Plenary Speaker Profile (1999-0)
Elaine Seymour
Director of Ethnography and Evaluation Research, Bureau of Sociological Research
University of Colorado
We Know Science Majors are Lost because of Poor Teaching, but Why do they Resist our Efforts to Improve their Learning Experienc

From her studies of science, mathematics, and engineering (SME) persistence and attrition, the speaker outlines the role of "poor teaching" in the loss of actual and potential SME undergraduates, and the dis-satisfactions of seniors remaining in these majors. From data gathered in her current role as formative evaluator of two NSF-funded consortia for improvement of undergraduate chemistry, she considers the causes of undergraduate resistance to active learning methods that are intended to increase comprehension, retention and transfer of learning, and appreciation for the discipline and its applications.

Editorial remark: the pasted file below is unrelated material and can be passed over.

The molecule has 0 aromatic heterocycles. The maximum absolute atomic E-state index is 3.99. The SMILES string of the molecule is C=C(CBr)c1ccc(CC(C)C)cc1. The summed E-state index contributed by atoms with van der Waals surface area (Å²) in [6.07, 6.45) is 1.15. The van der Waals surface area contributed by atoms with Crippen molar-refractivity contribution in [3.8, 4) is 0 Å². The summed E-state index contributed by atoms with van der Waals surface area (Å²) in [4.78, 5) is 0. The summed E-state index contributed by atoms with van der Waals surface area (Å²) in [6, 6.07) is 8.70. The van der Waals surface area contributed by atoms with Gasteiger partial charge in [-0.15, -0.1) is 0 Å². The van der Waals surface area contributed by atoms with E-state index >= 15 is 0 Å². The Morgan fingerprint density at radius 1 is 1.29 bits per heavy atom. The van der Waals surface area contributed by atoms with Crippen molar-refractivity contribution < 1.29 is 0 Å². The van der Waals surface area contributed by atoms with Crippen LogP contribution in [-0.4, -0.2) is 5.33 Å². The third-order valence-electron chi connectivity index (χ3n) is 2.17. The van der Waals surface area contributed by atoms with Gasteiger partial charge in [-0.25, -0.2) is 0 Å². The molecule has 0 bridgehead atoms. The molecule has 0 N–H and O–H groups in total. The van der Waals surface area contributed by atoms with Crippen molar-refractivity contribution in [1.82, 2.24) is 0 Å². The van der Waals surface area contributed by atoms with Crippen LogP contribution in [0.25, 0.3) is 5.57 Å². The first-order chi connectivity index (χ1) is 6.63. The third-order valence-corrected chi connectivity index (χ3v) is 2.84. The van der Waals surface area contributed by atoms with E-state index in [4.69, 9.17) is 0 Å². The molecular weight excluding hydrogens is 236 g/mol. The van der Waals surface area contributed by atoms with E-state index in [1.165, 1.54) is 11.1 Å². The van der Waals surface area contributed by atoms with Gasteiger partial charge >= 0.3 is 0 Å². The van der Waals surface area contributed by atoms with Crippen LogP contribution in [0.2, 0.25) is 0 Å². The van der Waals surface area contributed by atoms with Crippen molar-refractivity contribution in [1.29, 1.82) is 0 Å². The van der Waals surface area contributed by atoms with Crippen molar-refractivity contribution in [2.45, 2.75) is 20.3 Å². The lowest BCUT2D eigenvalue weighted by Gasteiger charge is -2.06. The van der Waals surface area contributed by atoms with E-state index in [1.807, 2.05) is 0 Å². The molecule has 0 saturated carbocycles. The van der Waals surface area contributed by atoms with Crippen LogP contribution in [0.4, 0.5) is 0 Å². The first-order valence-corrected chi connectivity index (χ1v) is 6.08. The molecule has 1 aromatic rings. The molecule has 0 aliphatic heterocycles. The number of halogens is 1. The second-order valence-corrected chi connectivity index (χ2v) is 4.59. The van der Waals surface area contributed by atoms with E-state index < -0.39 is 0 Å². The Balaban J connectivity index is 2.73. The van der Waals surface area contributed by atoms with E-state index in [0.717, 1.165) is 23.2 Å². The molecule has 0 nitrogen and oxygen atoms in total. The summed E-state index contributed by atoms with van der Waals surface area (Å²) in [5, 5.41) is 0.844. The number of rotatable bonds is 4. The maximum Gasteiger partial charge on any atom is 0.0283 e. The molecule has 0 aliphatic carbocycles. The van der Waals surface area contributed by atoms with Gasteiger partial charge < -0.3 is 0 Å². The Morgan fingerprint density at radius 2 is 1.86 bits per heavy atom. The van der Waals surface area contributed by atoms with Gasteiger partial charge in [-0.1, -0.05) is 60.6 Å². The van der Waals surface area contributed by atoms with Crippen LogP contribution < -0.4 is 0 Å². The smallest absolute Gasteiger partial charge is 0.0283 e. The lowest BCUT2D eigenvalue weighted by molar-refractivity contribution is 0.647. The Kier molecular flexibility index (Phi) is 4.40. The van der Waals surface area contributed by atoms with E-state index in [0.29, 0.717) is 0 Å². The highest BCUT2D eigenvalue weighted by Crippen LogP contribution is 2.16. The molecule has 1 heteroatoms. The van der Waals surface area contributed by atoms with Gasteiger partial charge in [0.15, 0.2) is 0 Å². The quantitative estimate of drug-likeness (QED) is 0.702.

Elaine Seymour is the Director of Ethnography and Evaluation Research, Bureau of Sociological Research, University of Colorado, Boulder, a position she has held since 1989. She received a Ph.D. in Sociology from the University of Colorado, an M.A. in Education from the University of Glasgow, Scotland, and a B.A. with Honors in Economics and Political Science from Keele University, England. Her academic honors include Doctoral Fellowships from the National Institute of Mental Health and the University of Colorado, Teaching Excellence Awards, and a Fulbright Teaching Scholarship. Seymour's recent work in assessment includes the development of a prototype Field-Tested Learning Assessment Guide (FLAG)--a web-site of classroom assessment tools for science, mathematics and engineering faculty engaged in pedagogical innovation, and the development of a Student Assessment of their Learning Gains classroom evaluation instrument.